Jim liked the story ideas I was pitching, and he assigned me to Spectacular Spider-Man, which caused all kinds of unholy ruckus among Editorial. Their attitude was, "Where do you get off hiring this guy in Direct Sales to write comic books? He's in Sales! If he had any talent, he'd be in Editorial. Since he's not in Editorial, he has no talent! Q.E.D."
Jim got a lot of flak over it, and it intensified over the year and a half that I was writing Spider-Man to the point where he wound up firing me off the book in order to placate his bosses.
But some months later, Bob Harras came by and offered me Incredible Hulk -- basically because nobody else wanted the book. I gave it some thought, and I figured, "Well, maybe I could write it for six months or something like that." One thing led to another, and twelve years later, that's the point at which I left the book.
You really turned that title on its ear. Before you had the title, the book was basically "Hulk wander into town. Hulk get mad. Hulk smash!" And by the time you were done, we had Bruce Banner suffering from a split personality before the gamma bomb, we had Bruce Banner suffering an abusive childhood...
Well, let's be accurate here, because I don't want to take credit. I did not introduce the concept of Bruce Banner having a tortured background as a child. All of that appeared in an issue of Hulk -- issue #314, I think it was--which was written by Bill Mantlo; although Barry Windsor-Smith has stated that he was the one who came up with the idea, and that he was the one who had originally developed it for Marvel and that they went and turned it over to Bill Mantlo. Now, the thing is, Bill Mantlo really is not in condition to discuss it, and all of the people who were there are either fired or don't remember, so I can't verify one way or the other. But it was written by Bill Mantlo, may be have been conceived by Barry Windsor-Smith.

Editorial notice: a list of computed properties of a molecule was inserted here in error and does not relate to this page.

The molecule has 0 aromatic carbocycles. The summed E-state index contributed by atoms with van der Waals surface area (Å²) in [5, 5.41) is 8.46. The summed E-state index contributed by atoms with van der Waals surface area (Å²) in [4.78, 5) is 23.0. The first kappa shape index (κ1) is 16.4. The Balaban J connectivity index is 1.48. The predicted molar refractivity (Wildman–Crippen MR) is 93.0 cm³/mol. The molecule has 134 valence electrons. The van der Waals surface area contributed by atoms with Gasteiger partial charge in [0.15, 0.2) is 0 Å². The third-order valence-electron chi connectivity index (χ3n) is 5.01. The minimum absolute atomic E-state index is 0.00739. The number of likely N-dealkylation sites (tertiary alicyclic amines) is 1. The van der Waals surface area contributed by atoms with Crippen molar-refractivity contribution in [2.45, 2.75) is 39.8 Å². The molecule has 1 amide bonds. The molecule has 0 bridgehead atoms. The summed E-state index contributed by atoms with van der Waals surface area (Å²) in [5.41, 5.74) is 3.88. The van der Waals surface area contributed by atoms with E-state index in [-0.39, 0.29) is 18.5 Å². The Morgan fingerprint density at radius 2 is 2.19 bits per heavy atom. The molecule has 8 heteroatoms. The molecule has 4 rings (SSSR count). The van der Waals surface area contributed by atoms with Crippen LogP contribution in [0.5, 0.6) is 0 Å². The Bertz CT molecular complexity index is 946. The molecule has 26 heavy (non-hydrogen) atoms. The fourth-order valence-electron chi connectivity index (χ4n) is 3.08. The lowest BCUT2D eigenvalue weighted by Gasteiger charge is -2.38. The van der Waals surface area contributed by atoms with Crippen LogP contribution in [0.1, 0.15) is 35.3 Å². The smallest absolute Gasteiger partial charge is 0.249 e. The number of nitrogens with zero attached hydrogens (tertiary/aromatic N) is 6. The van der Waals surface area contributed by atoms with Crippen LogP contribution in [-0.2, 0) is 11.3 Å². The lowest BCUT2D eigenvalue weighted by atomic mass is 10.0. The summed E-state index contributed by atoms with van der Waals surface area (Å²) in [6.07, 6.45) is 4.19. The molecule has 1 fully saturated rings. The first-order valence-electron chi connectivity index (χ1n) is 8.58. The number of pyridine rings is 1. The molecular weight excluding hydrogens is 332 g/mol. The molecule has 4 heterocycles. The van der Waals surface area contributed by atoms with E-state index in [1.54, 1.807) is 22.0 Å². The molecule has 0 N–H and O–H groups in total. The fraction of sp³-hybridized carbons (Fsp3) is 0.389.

My tweak on it was I believed that -- as a result of this childhood abuse -- Bruce Banner was a perfect candidate for Multiple Personality Disorder; the notion being that even if he hadn't been hit by gamma rays, sooner or later he still would have suffered from MPD, and that the Hulk was simply a gamma-irradiated manifestation of a condition that actually exists. It also explained, to my mind, why the Hulk had undergone a variety of changes throughout the years in terms of his personality and attitudes: we were seeing other personalities, just like your standard issue MPD. To me this was a concept rife with possibilities, and it was never really pursued after Bill introduced the concept in Hulk #314. Mantlo established in #314 -- possibly via Windsor-Smith -- that Bruce Banner was abused as a child. I'm the one who took it to the next step and said, "...and that childhood abuse resulted in him becoming a Multiple Personality Disorder." That subsequently led to the storyline in which the Hulk was merged, because that is, theoretically, how they deal with MPD.